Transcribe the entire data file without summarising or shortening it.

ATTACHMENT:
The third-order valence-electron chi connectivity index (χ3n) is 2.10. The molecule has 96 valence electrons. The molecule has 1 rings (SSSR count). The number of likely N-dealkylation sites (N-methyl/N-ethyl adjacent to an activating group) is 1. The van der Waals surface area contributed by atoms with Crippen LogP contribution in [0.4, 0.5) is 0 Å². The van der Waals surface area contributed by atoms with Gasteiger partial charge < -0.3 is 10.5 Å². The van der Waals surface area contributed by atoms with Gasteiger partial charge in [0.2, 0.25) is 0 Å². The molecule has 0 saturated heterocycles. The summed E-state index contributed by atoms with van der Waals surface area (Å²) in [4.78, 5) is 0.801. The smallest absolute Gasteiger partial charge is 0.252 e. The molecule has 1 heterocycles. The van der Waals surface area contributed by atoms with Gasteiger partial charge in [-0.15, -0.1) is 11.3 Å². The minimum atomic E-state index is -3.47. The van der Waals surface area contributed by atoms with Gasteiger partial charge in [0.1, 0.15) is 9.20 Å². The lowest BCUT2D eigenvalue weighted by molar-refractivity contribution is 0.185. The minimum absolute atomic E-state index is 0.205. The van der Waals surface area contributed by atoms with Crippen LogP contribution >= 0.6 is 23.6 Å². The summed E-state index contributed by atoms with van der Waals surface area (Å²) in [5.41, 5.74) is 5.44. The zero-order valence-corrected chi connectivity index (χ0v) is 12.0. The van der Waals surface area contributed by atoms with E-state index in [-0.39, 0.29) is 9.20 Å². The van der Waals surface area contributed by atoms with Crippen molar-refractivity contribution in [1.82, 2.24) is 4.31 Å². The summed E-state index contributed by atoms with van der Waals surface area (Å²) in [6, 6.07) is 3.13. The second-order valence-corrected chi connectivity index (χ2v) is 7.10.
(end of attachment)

The third-order valence-electron chi connectivity index (χ3n) is 2.10. The molecule has 96 valence electrons. The molecule has 1 rings (SSSR count). The number of likely N-dealkylation sites (N-methyl/N-ethyl adjacent to an activating group) is 1. The van der Waals surface area contributed by atoms with Crippen LogP contribution in [0.4, 0.5) is 0 Å². The van der Waals surface area contributed by atoms with Gasteiger partial charge < -0.3 is 10.5 Å². The van der Waals surface area contributed by atoms with Gasteiger partial charge in [0.2, 0.25) is 0 Å². The molecule has 0 saturated heterocycles. The summed E-state index contributed by atoms with van der Waals surface area (Å²) in [4.78, 5) is 0.801. The smallest absolute Gasteiger partial charge is 0.252 e. The molecule has 1 heterocycles. The van der Waals surface area contributed by atoms with Gasteiger partial charge in [-0.15, -0.1) is 11.3 Å². The minimum atomic E-state index is -3.47. The van der Waals surface area contributed by atoms with Gasteiger partial charge in [0.1, 0.15) is 9.20 Å². The lowest BCUT2D eigenvalue weighted by molar-refractivity contribution is 0.185. The minimum absolute atomic E-state index is 0.205. The van der Waals surface area contributed by atoms with Crippen LogP contribution >= 0.6 is 23.6 Å². The summed E-state index contributed by atoms with van der Waals surface area (Å²) in [5.41, 5.74) is 5.44. The zero-order valence-corrected chi connectivity index (χ0v) is 12.0. The van der Waals surface area contributed by atoms with E-state index in [-0.39, 0.29) is 9.20 Å². The van der Waals surface area contributed by atoms with Crippen molar-refractivity contribution in [1.82, 2.24) is 4.31 Å². The summed E-state index contributed by atoms with van der Waals surface area (Å²) in [6, 6.07) is 3.13. The second-order valence-corrected chi connectivity index (χ2v) is 7.10.